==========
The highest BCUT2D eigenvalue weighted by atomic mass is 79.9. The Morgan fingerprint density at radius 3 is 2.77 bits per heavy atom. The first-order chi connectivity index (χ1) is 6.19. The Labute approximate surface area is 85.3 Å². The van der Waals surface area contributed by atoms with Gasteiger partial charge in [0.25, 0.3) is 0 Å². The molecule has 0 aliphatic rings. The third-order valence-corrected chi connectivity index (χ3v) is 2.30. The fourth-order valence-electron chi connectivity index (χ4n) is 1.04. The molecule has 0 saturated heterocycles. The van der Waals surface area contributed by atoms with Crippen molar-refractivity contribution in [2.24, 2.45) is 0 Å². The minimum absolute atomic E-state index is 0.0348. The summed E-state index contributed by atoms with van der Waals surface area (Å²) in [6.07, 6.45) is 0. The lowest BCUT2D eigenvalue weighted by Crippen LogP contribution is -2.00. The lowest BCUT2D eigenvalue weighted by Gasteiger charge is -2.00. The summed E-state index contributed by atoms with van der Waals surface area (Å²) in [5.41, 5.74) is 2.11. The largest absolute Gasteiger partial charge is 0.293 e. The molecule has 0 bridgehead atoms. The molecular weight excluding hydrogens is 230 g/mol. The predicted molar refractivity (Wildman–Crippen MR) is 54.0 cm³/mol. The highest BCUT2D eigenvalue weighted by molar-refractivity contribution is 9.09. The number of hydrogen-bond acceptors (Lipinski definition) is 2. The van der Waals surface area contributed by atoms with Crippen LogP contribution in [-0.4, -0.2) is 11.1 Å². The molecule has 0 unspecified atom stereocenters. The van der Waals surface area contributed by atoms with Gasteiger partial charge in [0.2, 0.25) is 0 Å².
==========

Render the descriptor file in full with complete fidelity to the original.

The highest BCUT2D eigenvalue weighted by atomic mass is 79.9. The Morgan fingerprint density at radius 3 is 2.77 bits per heavy atom. The first-order chi connectivity index (χ1) is 6.19. The Labute approximate surface area is 85.3 Å². The van der Waals surface area contributed by atoms with Gasteiger partial charge in [0.25, 0.3) is 0 Å². The molecule has 0 aliphatic rings. The third-order valence-corrected chi connectivity index (χ3v) is 2.30. The fourth-order valence-electron chi connectivity index (χ4n) is 1.04. The molecule has 0 saturated heterocycles. The van der Waals surface area contributed by atoms with Crippen molar-refractivity contribution in [2.24, 2.45) is 0 Å². The minimum absolute atomic E-state index is 0.0348. The summed E-state index contributed by atoms with van der Waals surface area (Å²) in [6.07, 6.45) is 0. The lowest BCUT2D eigenvalue weighted by Crippen LogP contribution is -2.00. The lowest BCUT2D eigenvalue weighted by Gasteiger charge is -2.00. The summed E-state index contributed by atoms with van der Waals surface area (Å²) in [5.41, 5.74) is 2.11. The largest absolute Gasteiger partial charge is 0.293 e. The molecule has 0 bridgehead atoms. The molecular weight excluding hydrogens is 230 g/mol. The predicted molar refractivity (Wildman–Crippen MR) is 54.0 cm³/mol. The highest BCUT2D eigenvalue weighted by molar-refractivity contribution is 9.09. The number of hydrogen-bond acceptors (Lipinski definition) is 2. The van der Waals surface area contributed by atoms with Crippen LogP contribution in [-0.4, -0.2) is 11.1 Å². The molecule has 0 unspecified atom stereocenters. The van der Waals surface area contributed by atoms with Gasteiger partial charge in [0.2, 0.25) is 0 Å².